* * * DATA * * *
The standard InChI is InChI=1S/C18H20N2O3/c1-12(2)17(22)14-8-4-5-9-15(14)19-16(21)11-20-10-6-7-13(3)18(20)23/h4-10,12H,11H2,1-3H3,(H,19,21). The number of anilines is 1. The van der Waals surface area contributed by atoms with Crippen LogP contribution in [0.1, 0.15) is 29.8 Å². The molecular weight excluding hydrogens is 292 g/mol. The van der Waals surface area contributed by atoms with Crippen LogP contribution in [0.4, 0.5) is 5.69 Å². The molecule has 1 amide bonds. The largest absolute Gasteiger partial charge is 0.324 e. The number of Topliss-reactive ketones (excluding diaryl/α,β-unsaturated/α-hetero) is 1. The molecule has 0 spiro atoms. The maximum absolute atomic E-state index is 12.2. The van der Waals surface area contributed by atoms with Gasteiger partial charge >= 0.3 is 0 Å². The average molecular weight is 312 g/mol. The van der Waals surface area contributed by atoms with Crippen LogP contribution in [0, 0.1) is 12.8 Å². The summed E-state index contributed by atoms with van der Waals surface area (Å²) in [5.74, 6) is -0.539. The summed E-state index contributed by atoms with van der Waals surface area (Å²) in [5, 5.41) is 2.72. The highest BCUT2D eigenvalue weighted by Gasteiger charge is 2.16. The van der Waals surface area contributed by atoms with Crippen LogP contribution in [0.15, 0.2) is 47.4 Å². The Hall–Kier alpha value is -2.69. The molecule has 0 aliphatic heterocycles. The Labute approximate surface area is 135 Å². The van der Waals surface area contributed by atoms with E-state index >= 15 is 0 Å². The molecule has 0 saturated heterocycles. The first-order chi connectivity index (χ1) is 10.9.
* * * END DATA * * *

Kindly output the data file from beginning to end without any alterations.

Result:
The standard InChI is InChI=1S/C18H20N2O3/c1-12(2)17(22)14-8-4-5-9-15(14)19-16(21)11-20-10-6-7-13(3)18(20)23/h4-10,12H,11H2,1-3H3,(H,19,21). The number of anilines is 1. The van der Waals surface area contributed by atoms with Crippen LogP contribution in [0.1, 0.15) is 29.8 Å². The molecular weight excluding hydrogens is 292 g/mol. The van der Waals surface area contributed by atoms with Crippen LogP contribution in [0.4, 0.5) is 5.69 Å². The molecule has 1 amide bonds. The largest absolute Gasteiger partial charge is 0.324 e. The number of Topliss-reactive ketones (excluding diaryl/α,β-unsaturated/α-hetero) is 1. The molecule has 0 spiro atoms. The maximum absolute atomic E-state index is 12.2. The van der Waals surface area contributed by atoms with Gasteiger partial charge >= 0.3 is 0 Å². The average molecular weight is 312 g/mol. The van der Waals surface area contributed by atoms with Crippen LogP contribution in [0, 0.1) is 12.8 Å². The summed E-state index contributed by atoms with van der Waals surface area (Å²) in [5.74, 6) is -0.539. The summed E-state index contributed by atoms with van der Waals surface area (Å²) in [5, 5.41) is 2.72. The highest BCUT2D eigenvalue weighted by Gasteiger charge is 2.16. The van der Waals surface area contributed by atoms with Crippen LogP contribution in [0.15, 0.2) is 47.4 Å². The Hall–Kier alpha value is -2.69. The molecule has 0 aliphatic heterocycles. The Labute approximate surface area is 135 Å². The van der Waals surface area contributed by atoms with E-state index >= 15 is 0 Å². The molecule has 0 saturated heterocycles. The first-order chi connectivity index (χ1) is 10.9.